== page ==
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MeeGo Being Ported To Wayland

Unknown Lamer posted more than 3 years ago | from the netcraft-confirms-x11-is-dying dept.

Intel 76

An anonymous reader writes "From the MeeGo SF2011 conference this week it was disclosed that MeeGo may ship the Wayland Server with the tablet version of the MeeGo 1.3 operating system for release in October." A reasonably annotated version of the presentation slides. Unfortunately video of the talk is not yet available.

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Here he comes... Cue ominous music! (3, Interesting)

killfixx (148785) | more than 3 years ago | (#36267576)

Kristian Høgsberg has been at the forefront for a while now. Imagine pulling an Apple/MS/Linux coup. "Subvert the dominant paradigm." That was my favorite saying (20 years ago). I'm happy to see ANYONE doing it. X has been the "paradigm" for so long that no one WANTED to challenge it. Kudos Kristian.

Re:Here he comes... Cue ominous music! (-1)

micheas (231635) | more than 3 years ago | (#36267600)

Hate to break your bubble, but wayland is an X server.

Re:Here he comes... Cue ominous music! (1)

Ynot_82 (1023749) | more than 3 years ago | (#36267698)

Hate to break it to you, but it's not

http://wayland.freedesktop.org/faq.html#heading_toc_j_0 [freedesktop.org]

Why fork the X server?
It's not an X server and not a fork. It's a protocol between a compositor and its clients

Re:Here he comes... Cue ominous music! (0)

Anonymous Coward | more than 3 years ago | (#36267710)

Wow I don't think it's possible to be more wrong.

Re:Here he comes... Cue ominous music! (3, Informative)

jedidiah (1196) | more than 3 years ago | (#36267860)

> Hate to break your bubble, but wayland is an X server.

No it isn't. Wayland is a rallying point for X-haters and is an attempt to specifically dump X.

Re:Here he comes... Cue ominous music! (5, Informative)

David Gerard (12369) | more than 3 years ago | (#36268070)

>Wayland is a rallying point for X developers and is an attempt to specifically dump X.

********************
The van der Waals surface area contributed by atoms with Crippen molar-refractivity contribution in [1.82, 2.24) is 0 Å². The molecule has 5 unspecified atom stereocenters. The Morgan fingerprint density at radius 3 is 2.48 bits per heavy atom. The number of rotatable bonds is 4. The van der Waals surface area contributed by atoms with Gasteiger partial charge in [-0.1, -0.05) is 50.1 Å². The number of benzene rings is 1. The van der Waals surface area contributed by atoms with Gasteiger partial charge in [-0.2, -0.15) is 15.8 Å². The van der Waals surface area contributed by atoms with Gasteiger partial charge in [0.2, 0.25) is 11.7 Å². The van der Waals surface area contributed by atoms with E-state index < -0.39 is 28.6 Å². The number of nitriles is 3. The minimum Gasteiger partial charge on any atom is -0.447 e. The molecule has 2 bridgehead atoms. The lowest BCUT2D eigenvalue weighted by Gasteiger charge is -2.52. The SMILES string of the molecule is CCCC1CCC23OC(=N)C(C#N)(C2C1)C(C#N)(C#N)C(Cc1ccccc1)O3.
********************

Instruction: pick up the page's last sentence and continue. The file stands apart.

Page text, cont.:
Fixed that for you. Everyone working on Wayland is an X.org dev. They know what they're trying to kill off.

Oh, and Wayland will also have an X server.

Re:Here he comes... Cue ominous music! (2)

serviscope_minor (664417) | more than 3 years ago | (#36268486)

Fixed that for you. Everyone working on Wayland is an X.org dev.

Quite. That's the problem. They've been working on X for ages and are bored and fed up with it. It's time for them to move on. Which is fine, but it doesn't mean it's time to kill off X.

They know what they're trying to kill off. Oh, and Wayland will also have an X server.

This is one of the disingenuous arguments trotted out like clockwork every time. You can get X servers for Windows and OSX. They both suck compared to Linux because the X clients are always second class programsn and don't integrate properly. It will be the same with Wayland.

Oh, and if they know what they're doing, then why the bone-headded decisions like making the *applications* paint windoe decoarions and be partially responsible for window management?

Re:Here he comes... Cue ominous music! (1)

Anonymous Coward | more than 3 years ago | (#36268590)

"This is one of the disingenuous arguments trotted out like clockwork every time"

This. The answer given by the Wayland people to remote X is always: "Well, just run an X server under wayland". They completely miss the point that this breaks the network transparency that is a critical and essential feature of Linux.

People rely on this network transparency of X clients, and breaking it makes Wayland an non-starter. Unfortunately, if all Linux distros move to Wayland, that'll be the end of Linux as a viable platform for many of us.

Running an X server in Wayland is NOT good enough.

Re:Here he comes... Cue ominous music! (0)

Anonymous Coward | more than 3 years ago | (#36272118)

Many of you?

What... all fucking 5 people who use remote X? Wow... I'm scared. Hold me.

Re:Here he comes... Cue ominous music! (1)

DrXym (126579) | more than 3 years ago | (#36271640)

Quite. That's the problem. They've been working on X for ages and are bored and fed up with it. It's time for them to move on. Which is fine, but it doesn't mean it's time to kill off X.

No they recognize the horrible kludges required to achieve modern effects like composition & video, the context switches that degrade performance, X'sstrictly 2D worldview which impedes coord translation & mapping, all the extensions, and all the redundant functionality that no modern dist uses. Then they reasonably ask why they even need X at all.

This is one of the disingenuous arguments trotted out like clockwork every time. You can get X servers for Windows and OSX. They both suck compared to Linux because the X clients are always second class programsn and don't integrate properly. It will be the same with Wayland.

Integrate with what now? If a dist goes with Wayland then most apps running over QT & GTK are going to run natively. It's not infeasible that GTK / QT could even detect when they're running locally or remotely and link to the appropriate wayland / X libs. That's pretty much all common apps right there. And for the remainder you can run X over the top or even contemplate some kind of limited X emulation layer. I assume Linux is in a far better position to make X run seamlessly than either OS X or Windows.